Federico Franco, Paraguay’s new president who was installed after what regional neighbours have scorned as a legally flawed impeachment process, “has the opportunity to be a Paraguayan Cincinnatus”. So says Manuel Ferreira, the newly appointed finance minister (and ancient history buff).
Cincinnatus, though, was a Roman dictator – possibly not the title Franco would like to be remembered by, especially after he came to power in what has been slammed in Buenos Aires and some capitals as a new-style coup d’état.
But Ferreira said an ancient Roman dictator had a six-month mandate to resolve a specific crisis – rather like the 14 months in office Franco now faces to steer Paraguay out of institutional crisis and see out the term of Fernando Lugo.
Cincinnatus was dictator for just 16 days, returning to his farm after successfully routing an army of would-be invaders. Franco has longer – but his political career is also facing a hiatus.
As president, he can not stand for re-election and he did not, anyway, win the primaries in his Liberal Party ahead of the April 2013 vote.
Lugo’s future looks even more doubtful. Though he rallied Paraguayans to demonstrate peacefully against what he called an “institutional coup”, Asunción showed no signs of anything other than business as normal.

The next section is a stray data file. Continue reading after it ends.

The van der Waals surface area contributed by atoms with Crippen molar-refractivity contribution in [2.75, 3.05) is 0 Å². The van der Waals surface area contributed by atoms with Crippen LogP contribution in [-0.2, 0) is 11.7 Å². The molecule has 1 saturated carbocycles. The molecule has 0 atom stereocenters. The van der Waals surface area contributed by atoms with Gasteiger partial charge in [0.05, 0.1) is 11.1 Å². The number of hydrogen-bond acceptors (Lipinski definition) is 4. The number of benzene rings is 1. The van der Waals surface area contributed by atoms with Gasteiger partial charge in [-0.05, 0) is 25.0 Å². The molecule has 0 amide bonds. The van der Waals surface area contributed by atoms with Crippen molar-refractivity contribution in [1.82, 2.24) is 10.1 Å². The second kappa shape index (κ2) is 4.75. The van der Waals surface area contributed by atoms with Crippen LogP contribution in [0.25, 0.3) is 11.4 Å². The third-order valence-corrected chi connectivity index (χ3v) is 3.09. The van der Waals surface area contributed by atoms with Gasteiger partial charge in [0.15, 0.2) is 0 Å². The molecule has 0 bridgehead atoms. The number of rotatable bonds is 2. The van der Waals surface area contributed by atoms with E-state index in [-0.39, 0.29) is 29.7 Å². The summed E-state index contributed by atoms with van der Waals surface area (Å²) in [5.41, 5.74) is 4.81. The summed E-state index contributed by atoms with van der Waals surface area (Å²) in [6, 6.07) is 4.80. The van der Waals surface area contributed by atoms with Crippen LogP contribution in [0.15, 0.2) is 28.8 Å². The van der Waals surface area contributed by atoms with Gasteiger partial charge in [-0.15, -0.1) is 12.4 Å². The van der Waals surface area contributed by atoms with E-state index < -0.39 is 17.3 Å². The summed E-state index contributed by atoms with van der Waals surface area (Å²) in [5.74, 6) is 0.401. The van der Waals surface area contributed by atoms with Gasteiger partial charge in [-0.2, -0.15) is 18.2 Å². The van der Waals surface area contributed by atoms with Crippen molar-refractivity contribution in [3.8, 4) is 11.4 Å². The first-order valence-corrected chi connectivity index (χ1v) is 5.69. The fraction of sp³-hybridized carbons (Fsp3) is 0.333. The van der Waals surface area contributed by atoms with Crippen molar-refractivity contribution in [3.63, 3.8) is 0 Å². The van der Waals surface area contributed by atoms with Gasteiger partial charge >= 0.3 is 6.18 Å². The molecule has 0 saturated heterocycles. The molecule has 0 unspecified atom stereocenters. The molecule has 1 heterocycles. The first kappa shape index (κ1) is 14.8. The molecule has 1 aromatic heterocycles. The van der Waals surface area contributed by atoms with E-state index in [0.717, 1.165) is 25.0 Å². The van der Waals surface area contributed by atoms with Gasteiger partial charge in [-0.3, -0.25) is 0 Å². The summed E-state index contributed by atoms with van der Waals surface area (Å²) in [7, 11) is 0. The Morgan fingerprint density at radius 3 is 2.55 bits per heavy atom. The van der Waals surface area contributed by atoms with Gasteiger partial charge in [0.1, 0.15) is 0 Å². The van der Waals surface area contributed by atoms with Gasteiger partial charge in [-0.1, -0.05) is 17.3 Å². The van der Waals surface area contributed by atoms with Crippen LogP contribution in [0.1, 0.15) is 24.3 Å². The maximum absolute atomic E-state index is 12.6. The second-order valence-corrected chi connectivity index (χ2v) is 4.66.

He is said to be planning to run as a senator, but the joke doing the rounds in Asunción is that he had more children than supporters in his trial by Congress. The former “bishop of the poor”, who has acknowledged fathering two children while a cleric (though there are claims of more), was ejected by 39 votes to 4 after legislators voted by 76 to 1 to impeach him.
Could that herald a return of the Colorado party, which ran Paraguay as a fiefdom for 61 straight years until splits opened the way for Lugo to triumph in 2008 promising a clean break with the country’s corruption-tainted past?
Horacio Cartes, seen by some in Paraguay as the man to beat in next April’s vote, says yes – but a Colorado Party that is mindful of change. “We can win the election but we need a new direction, a new Paraguay, based on the rule of law,” he told beyondbrics.
A wealthy business magnate, he says Lugo’s impeachment was “the straw that broke the camel’s back” of an unpopular and ineffectual administration. He brushes aside allegations, in leaked diplomatic cables, that he was involved in money laundering. “I’d be in court if they were true,” he smiles.
“Paraguay needs only one thing to be a great nation,” he says. “To be serious.”
Much will now ride on Franco’s transition government and its success in rebuilding the country’s battered image.
Paraguay counts cost of Lugo’s sacking, FT
Paraguay bank pulls $200m bond sale, beyondbrics
Paraguay: what now for foreign investors?, beyondbrics
Neighbours balk at sanctioning Paraguay, FT